A year after the tragic crash of the Costa Concordia, the cruise industry is trying to find ways to improve on safety, but there are some issues out there.
There is one regulation that the cruise industry put into place almost immediately after the crash: muster drills now have to be held before the ships leave port. Before the crash, those drills had to be held within 24 hours of departure.
After the Costa Concordia tragedy, we learned that hundreds of passengers had boarded just hours before the crash and hadn’t attended the safety briefing.
Members of the cruise industry are now reviewing additional policies, which involve lifeboat training for crew, ample access to lifejackets in public areas, and other safety concerns.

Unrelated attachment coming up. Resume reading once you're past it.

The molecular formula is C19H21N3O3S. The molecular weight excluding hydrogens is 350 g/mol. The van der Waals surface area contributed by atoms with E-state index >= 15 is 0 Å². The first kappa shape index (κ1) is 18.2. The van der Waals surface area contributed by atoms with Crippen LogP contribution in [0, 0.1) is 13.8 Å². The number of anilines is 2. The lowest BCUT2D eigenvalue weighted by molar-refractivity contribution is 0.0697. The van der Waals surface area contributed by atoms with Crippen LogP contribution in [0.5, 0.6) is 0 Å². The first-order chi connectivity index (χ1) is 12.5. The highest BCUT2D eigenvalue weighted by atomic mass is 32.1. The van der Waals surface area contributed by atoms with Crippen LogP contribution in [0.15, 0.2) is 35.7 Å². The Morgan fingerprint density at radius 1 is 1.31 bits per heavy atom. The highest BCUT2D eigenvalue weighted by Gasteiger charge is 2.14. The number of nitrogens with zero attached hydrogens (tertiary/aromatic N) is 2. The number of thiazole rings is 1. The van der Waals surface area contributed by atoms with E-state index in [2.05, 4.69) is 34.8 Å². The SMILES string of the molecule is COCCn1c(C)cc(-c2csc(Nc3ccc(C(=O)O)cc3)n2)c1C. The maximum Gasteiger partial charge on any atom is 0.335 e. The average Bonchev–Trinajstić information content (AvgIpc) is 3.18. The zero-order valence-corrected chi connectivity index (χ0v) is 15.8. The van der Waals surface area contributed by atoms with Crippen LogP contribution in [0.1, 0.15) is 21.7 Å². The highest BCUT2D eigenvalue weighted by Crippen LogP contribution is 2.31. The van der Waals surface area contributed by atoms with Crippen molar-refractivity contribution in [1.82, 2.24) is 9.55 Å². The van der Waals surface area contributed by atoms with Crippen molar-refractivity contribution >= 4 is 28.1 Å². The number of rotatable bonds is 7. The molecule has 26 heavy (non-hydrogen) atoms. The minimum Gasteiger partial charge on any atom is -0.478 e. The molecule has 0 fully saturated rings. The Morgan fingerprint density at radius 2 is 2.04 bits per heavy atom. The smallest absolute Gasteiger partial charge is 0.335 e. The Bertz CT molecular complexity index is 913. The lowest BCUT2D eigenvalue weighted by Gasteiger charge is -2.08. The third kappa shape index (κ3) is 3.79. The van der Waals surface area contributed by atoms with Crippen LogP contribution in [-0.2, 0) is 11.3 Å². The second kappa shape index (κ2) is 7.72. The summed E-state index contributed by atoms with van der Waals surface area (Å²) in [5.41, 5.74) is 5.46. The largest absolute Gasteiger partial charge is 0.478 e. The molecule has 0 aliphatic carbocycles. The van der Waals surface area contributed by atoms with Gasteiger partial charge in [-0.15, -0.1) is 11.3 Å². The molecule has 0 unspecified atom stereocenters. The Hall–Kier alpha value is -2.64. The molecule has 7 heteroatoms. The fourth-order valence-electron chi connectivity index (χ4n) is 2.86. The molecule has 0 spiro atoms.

But there’s one major issue that was a factor in the Concordia crash: language barriers. Cruise lines will brag about the many nationalities of their crew, but when passengers can’t understand the information being relayed, that’s a recipe for disaster.
Now, the real bottom line is that cruising remains a very safe form of transportation.
But the industry needs to require better language training for crew members and—in the case of the worst kind of disaster on a ship, better firefighting training for crew as well.
For more information visit the Cruise Travel archives.
Keep reading for more Travel Tips.